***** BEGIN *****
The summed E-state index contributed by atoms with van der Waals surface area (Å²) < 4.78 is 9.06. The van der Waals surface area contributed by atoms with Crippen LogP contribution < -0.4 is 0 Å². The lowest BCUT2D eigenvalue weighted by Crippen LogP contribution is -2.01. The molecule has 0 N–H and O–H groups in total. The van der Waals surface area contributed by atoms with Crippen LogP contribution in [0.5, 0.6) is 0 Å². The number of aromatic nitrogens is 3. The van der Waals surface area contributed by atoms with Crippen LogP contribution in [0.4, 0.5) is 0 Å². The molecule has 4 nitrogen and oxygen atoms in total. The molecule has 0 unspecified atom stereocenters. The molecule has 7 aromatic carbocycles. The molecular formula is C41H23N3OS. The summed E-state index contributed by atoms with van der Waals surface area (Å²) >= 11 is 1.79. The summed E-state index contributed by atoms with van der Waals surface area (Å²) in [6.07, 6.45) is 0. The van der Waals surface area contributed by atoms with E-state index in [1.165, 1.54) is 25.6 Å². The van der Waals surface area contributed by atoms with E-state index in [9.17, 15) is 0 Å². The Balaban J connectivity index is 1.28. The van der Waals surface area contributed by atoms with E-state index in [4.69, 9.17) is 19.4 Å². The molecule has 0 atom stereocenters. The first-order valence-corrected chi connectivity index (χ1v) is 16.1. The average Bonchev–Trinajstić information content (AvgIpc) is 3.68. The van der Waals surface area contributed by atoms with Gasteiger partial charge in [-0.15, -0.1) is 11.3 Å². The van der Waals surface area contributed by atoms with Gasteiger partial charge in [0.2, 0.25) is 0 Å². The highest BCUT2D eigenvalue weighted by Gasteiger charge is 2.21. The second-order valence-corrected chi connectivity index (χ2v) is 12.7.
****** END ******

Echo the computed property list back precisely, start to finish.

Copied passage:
The summed E-state index contributed by atoms with van der Waals surface area (Å²) < 4.78 is 9.06. The van der Waals surface area contributed by atoms with Crippen LogP contribution < -0.4 is 0 Å². The lowest BCUT2D eigenvalue weighted by Crippen LogP contribution is -2.01. The molecule has 0 N–H and O–H groups in total. The van der Waals surface area contributed by atoms with Crippen LogP contribution in [0.5, 0.6) is 0 Å². The number of aromatic nitrogens is 3. The van der Waals surface area contributed by atoms with Crippen LogP contribution in [0.4, 0.5) is 0 Å². The molecule has 4 nitrogen and oxygen atoms in total. The molecule has 0 unspecified atom stereocenters. The molecule has 7 aromatic carbocycles. The molecular formula is C41H23N3OS. The summed E-state index contributed by atoms with van der Waals surface area (Å²) >= 11 is 1.79. The summed E-state index contributed by atoms with van der Waals surface area (Å²) in [6.07, 6.45) is 0. The van der Waals surface area contributed by atoms with E-state index in [1.165, 1.54) is 25.6 Å². The van der Waals surface area contributed by atoms with E-state index in [9.17, 15) is 0 Å². The Balaban J connectivity index is 1.28. The van der Waals surface area contributed by atoms with E-state index in [4.69, 9.17) is 19.4 Å². The molecule has 0 atom stereocenters. The first-order valence-corrected chi connectivity index (χ1v) is 16.1. The average Bonchev–Trinajstić information content (AvgIpc) is 3.68. The van der Waals surface area contributed by atoms with Gasteiger partial charge in [-0.15, -0.1) is 11.3 Å². The van der Waals surface area contributed by atoms with Gasteiger partial charge in [0.2, 0.25) is 0 Å². The highest BCUT2D eigenvalue weighted by Gasteiger charge is 2.21. The second-order valence-corrected chi connectivity index (χ2v) is 12.7.